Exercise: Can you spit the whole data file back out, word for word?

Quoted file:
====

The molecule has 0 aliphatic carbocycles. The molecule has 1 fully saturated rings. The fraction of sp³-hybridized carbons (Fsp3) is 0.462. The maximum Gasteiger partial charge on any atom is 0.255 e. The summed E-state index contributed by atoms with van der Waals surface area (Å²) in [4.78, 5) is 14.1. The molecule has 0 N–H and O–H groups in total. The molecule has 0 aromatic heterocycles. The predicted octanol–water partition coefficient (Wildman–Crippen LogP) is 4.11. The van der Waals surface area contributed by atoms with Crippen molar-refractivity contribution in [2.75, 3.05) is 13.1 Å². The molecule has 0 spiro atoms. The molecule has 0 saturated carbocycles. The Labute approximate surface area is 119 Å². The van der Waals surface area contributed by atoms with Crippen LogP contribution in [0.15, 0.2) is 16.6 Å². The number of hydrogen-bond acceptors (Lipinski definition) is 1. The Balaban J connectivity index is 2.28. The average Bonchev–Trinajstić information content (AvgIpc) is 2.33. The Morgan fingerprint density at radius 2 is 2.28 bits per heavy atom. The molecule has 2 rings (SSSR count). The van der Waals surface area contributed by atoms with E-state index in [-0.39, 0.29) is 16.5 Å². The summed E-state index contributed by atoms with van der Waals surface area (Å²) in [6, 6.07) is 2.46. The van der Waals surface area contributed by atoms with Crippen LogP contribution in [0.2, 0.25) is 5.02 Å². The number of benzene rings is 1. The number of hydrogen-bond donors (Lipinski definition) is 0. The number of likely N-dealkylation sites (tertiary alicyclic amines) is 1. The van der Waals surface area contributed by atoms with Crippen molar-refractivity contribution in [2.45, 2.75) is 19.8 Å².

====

The molecule has 0 aliphatic carbocycles. The molecule has 1 fully saturated rings. The fraction of sp³-hybridized carbons (Fsp3) is 0.462. The maximum Gasteiger partial charge on any atom is 0.255 e. The summed E-state index contributed by atoms with van der Waals surface area (Å²) in [4.78, 5) is 14.1. The molecule has 0 N–H and O–H groups in total. The molecule has 0 aromatic heterocycles. The predicted octanol–water partition coefficient (Wildman–Crippen LogP) is 4.11. The van der Waals surface area contributed by atoms with Crippen molar-refractivity contribution in [2.75, 3.05) is 13.1 Å². The molecule has 0 spiro atoms. The molecule has 0 saturated carbocycles. The Labute approximate surface area is 119 Å². The van der Waals surface area contributed by atoms with Crippen LogP contribution in [0.15, 0.2) is 16.6 Å². The number of hydrogen-bond acceptors (Lipinski definition) is 1. The Balaban J connectivity index is 2.28. The average Bonchev–Trinajstić information content (AvgIpc) is 2.33. The Morgan fingerprint density at radius 2 is 2.28 bits per heavy atom. The molecule has 2 rings (SSSR count). The van der Waals surface area contributed by atoms with E-state index in [-0.39, 0.29) is 16.5 Å². The summed E-state index contributed by atoms with van der Waals surface area (Å²) in [6, 6.07) is 2.46. The van der Waals surface area contributed by atoms with Crippen LogP contribution in [0.2, 0.25) is 5.02 Å². The number of benzene rings is 1. The number of hydrogen-bond donors (Lipinski definition) is 0. The number of likely N-dealkylation sites (tertiary alicyclic amines) is 1. The van der Waals surface area contributed by atoms with Crippen molar-refractivity contribution in [2.45, 2.75) is 19.8 Å².